Estimated read time: 2-3 minutes
This archived news story is available only for your personal, non-commercial use. Information in the story may be outdated or superseded by additional information. Reading or replaying the story in its archived form does not constitute a republication of the story.
THE SET — As the world now knows, actress, comedian, and animal activist, Betty White, died at the end of 2021 just 16 days shy of her 100th birthday.
White began her television career in 1945 and always stayed active as an entertainer. As part of her birthday celebration, she even recorded a message to her fans just 10 days before her death.
She is best known for two television shows: "The Mary Tyler Moore Show" and "The Golden Girls." But what she's really known for is her comedic genius, whether she's playing a character or being herself on a talk show.
White's comedic timing is arguably unparalleled. It's in large part due to the fact that she never rushed through a scene or a punchline. She knew how to hold for as many beats as needed to make every punchline land with, well, a terrific punch.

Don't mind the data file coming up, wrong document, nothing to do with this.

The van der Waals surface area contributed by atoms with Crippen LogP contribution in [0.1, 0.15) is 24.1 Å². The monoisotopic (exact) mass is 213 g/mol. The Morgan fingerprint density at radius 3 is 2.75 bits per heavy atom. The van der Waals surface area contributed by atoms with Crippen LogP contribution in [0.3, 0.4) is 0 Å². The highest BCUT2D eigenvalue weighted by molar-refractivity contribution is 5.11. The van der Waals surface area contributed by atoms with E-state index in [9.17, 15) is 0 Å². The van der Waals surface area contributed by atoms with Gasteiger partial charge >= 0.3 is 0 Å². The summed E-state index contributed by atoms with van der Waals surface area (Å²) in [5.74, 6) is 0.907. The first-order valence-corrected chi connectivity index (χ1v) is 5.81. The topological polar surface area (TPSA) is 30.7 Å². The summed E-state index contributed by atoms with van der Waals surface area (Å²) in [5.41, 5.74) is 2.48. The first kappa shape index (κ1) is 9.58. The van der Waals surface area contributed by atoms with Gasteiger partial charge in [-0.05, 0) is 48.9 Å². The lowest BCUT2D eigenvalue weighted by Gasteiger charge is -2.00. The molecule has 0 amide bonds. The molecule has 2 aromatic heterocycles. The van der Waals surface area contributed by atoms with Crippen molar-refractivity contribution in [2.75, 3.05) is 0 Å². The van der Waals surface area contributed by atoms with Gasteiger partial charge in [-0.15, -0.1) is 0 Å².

Since her death, a clip from "The Golden Girls" has been in high circulation on the internet, and it's a perfect illustration of her control as an actress and comedian. The scene is referred to as "the herring war" from an episode called "The Way We Met" in the last season.
White's character, Rose Nylund, was known for telling the most ridiculous stories from the fake midwestern town, St. Olaf, and her Scandinavian heritage. It was clear in the series that it was sometimes difficult for her co-stars to not burst into laughter during St. Olaf stories, but "the herring war" broke them all.
Watch the video to hear Rose's full story and see her co-stars crumble out of character.
It is rumored (I've yet to find a reliable source) that the story was improvised by White, completely catching her co-stars, Rue McClanahan and Bea Arthur, by surprise. But they gamely played along and did their best to keep the ball moving. Meanwhile, Betty kept in character, piling it on and taking the long pauses she needed to make each punchline crack like a whip.
It's truly beautiful to behold.